Journal of the American Podiatric Medical Association
Volume 94 Number 6 565-572 2004
Copyright © 2004 American Podiatric Medical Association

Low-Voltage Direct Current as a Fungicidal Agent for Treating Onychomycosis

Douglas P. Kalinowski, PhD, Laura E. Edsberg, PhD, Robert A. Hewson, DPM, Robert H. Johnson, PhD and Michael S. Brogan, MS, DPT

"This study was undertaken to evaluate in vitro the efficacy of low-voltage direct current as an antifungal agent for treating onychomycosis [a fungal disease of the nails]. Agar plate cultures of T rubrum and T mentagrophytes were subjected to low-voltage direct current electrostimulation, and antifungal effects were observed as zones in the agar around the electrodes lacking fungal growth. Zones devoid of fungal growth were observed for T rubrum and T mentagrophytes around anodes and cathodes in a dose-dependent manner in the current range of 500 µA to 3 mA. Low-voltage direct current electrostimulation has great clinical potential for the treatment of onychomycosis and perhaps other superficial maladies of fungal etiology."

Patent #20090117513 

A method and apparatus for the concurrent treatment of multiple oral diseases and defects while promoting general oral hygiene utilizing direct current electricity. Electrodes are used to deliver a direct current to the gingival tissues of a mouth in order to achieve a number of therapeutic, prophylactic, and regenerative benefits. These benefits include killing oral microbes, increasing oral vasodilation, improving oral blood circulation, reversing oral bone resorption [loss], promoting oral osteogenesis [bone growth], treating gum recession, and fostering gingival regeneration. Other benefits include the treatment of gingivitis, perdiodontitis, and oral malodor while also promoting general oral hygiene.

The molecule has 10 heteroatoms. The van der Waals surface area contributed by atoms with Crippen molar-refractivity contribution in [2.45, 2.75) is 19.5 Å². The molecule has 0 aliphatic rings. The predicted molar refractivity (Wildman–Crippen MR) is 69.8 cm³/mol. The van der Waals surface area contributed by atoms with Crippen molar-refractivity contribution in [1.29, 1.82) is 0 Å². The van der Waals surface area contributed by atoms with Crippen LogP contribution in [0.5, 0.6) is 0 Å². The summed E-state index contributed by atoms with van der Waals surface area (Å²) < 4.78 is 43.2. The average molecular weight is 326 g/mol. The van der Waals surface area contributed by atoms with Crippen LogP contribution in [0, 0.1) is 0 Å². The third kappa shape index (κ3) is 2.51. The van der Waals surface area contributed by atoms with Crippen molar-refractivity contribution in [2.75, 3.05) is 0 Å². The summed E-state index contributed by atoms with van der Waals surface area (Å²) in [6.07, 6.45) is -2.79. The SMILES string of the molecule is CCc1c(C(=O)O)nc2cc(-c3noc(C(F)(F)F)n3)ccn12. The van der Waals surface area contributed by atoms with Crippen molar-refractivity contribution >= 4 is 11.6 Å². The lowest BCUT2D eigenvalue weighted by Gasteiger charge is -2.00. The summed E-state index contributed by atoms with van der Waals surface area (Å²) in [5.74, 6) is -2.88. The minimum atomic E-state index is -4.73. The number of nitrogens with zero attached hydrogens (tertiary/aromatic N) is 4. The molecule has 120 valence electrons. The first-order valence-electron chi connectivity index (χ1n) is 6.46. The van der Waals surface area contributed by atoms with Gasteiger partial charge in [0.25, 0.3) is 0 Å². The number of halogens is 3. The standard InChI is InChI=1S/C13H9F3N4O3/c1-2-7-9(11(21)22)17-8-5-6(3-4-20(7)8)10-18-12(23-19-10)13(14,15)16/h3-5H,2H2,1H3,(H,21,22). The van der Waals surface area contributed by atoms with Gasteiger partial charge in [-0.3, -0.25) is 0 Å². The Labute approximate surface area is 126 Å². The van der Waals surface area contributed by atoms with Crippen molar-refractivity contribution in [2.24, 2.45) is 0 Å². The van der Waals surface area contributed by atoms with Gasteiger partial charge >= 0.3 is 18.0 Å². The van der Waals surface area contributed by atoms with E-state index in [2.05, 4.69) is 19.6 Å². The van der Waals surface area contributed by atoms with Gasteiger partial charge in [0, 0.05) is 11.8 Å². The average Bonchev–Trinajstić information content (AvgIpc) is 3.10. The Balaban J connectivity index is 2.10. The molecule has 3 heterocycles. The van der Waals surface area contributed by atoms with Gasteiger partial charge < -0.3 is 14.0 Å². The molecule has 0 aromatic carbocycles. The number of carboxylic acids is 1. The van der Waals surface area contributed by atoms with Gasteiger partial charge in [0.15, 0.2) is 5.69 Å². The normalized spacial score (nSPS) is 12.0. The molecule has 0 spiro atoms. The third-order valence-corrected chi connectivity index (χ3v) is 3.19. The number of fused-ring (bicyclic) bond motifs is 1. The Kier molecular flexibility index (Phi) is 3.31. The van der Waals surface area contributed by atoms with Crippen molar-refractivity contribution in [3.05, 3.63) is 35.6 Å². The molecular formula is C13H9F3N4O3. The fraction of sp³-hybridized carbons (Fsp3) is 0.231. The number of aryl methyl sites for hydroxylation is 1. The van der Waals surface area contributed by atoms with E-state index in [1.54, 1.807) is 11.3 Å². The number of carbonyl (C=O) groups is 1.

Specifically, by utilizing a direct current in the aforementioned range [50 to 250 microamperes], not only did such a treatment kill bacteria, but it was also found to kill or disable viruses and fungus as well. Studies from the podiatric field have shown that higher current levels than those used in existing oral electrical treatments are necessary to effectively treat fungal infections (“Low-Voltage Direct Current as a Fungicidal Agent for Treating Onychomycosis”, Kalinowski, et al., Journal of the American Podiatric Medical Association Vol. 94 No. 6: 565-572, 2004). By applying this knowledge of increased current levels from research outside the art, the applicants were able to add fungicidal and viricidal benefits to a method already known to be bactericidal.

Click here for a report on how immune cells can use an electric shock to kill bacteria and fungus.